Palm Beach Sports Commission wants more courts at Wellington complex



Wellington officials are skeptical about making the proposed Wellington Athletics Complex at Wellington Community Park any bigger.

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WELLINGTON - A plan to build a $36 million sports training facility in Wellington Community Park by three local professional athletes has won approvals from the village. Now, the Sports Promotion Group is pushing to make it a destination for sports tourism.

Adding more basketball courts will allow the facility to host regional and national competitions, said George Linley, director of the Palm Beach County Athletic Commission.

“In the county, we simply don’t have an indoor facility for sporting events,” Linley told the village council in October. “It will be a way to create tourism and expose the village to new visitors.”

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Linley said the Sports Committee was studying ways to fund the addition of the three courts, but did not specify a source or amount at the Oct. 11 meeting.

Some village officials were interested in Linley’s idea of ​​making the complex a destination for regional sports leagues. Others questioned the benefits and said the project should retain its scale and be targeted at residents of the Wellington area.

“This is broth,” said village manager Jim Barnes of turning the rundown park into a regional championship center. “It largely serves a more regional or local group than sports tourism, which sometimes doesn’t work.”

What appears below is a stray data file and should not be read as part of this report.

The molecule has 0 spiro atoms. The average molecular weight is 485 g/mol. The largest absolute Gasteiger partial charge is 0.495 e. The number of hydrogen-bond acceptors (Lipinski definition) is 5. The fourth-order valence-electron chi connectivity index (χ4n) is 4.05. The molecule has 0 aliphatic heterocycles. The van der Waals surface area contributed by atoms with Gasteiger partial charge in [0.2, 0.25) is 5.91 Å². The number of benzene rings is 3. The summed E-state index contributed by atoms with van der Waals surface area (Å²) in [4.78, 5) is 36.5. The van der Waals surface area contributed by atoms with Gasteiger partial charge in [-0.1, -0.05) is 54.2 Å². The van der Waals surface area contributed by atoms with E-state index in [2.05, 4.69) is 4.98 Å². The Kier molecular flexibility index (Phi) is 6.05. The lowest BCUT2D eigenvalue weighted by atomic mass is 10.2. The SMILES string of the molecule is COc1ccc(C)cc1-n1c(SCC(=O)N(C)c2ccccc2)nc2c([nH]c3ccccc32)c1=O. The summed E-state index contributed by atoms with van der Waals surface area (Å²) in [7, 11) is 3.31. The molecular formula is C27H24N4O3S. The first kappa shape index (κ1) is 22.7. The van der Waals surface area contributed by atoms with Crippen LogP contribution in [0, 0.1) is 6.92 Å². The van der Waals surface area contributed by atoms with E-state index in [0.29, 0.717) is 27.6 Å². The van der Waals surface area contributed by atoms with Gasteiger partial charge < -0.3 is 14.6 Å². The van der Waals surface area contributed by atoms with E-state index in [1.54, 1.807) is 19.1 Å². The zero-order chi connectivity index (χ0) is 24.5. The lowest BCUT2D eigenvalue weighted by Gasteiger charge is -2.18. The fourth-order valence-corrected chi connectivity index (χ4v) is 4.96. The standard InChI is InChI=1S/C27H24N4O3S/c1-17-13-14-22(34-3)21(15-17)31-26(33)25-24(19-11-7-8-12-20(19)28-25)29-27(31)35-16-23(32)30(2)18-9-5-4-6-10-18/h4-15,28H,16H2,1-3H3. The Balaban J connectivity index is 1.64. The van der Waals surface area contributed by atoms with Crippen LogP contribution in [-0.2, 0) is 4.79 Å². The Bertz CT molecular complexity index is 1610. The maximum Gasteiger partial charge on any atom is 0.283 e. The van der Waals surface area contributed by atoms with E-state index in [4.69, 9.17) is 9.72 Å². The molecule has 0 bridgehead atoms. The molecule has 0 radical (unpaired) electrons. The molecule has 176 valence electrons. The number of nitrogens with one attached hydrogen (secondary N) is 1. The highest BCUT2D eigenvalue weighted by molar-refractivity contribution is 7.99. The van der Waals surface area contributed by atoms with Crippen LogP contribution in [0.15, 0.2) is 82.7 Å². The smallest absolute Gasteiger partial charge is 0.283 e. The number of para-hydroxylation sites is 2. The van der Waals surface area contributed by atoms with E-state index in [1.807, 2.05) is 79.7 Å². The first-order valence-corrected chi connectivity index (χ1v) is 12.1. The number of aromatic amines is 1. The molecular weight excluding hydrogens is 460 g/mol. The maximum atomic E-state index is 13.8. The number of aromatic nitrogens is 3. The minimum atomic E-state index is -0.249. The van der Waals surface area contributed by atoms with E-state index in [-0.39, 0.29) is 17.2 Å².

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The Village entered into an agreement in June to renovate the 14-acre park along South Shore Boulevard with Wellington Athletics LLC, a company set up last year by John Bostick, a linebacker with the NFL’s Washington captains Patrick O’Donnell, who kicks the ball for Green team. Bay Packers and Devon Travis, who played for the Toronto Blue Jays in Major League Baseball.

The professional players, all former top athletes at Palm Beach Central High School, strive to build a high-quality multi-sport complex in their hometown.

It will include seven indoor basketball and volleyball courts; one softball and one baseball field; a multi-purpose field; five indoor batting cages; physical therapy and recovery area fitness center; and a coffee shop.

This project is Wellington’s first public-private partnership. The village will finance $33 million of the total cost through a 30-year bond, which Wellington Athletics LLC will begin paying after three years.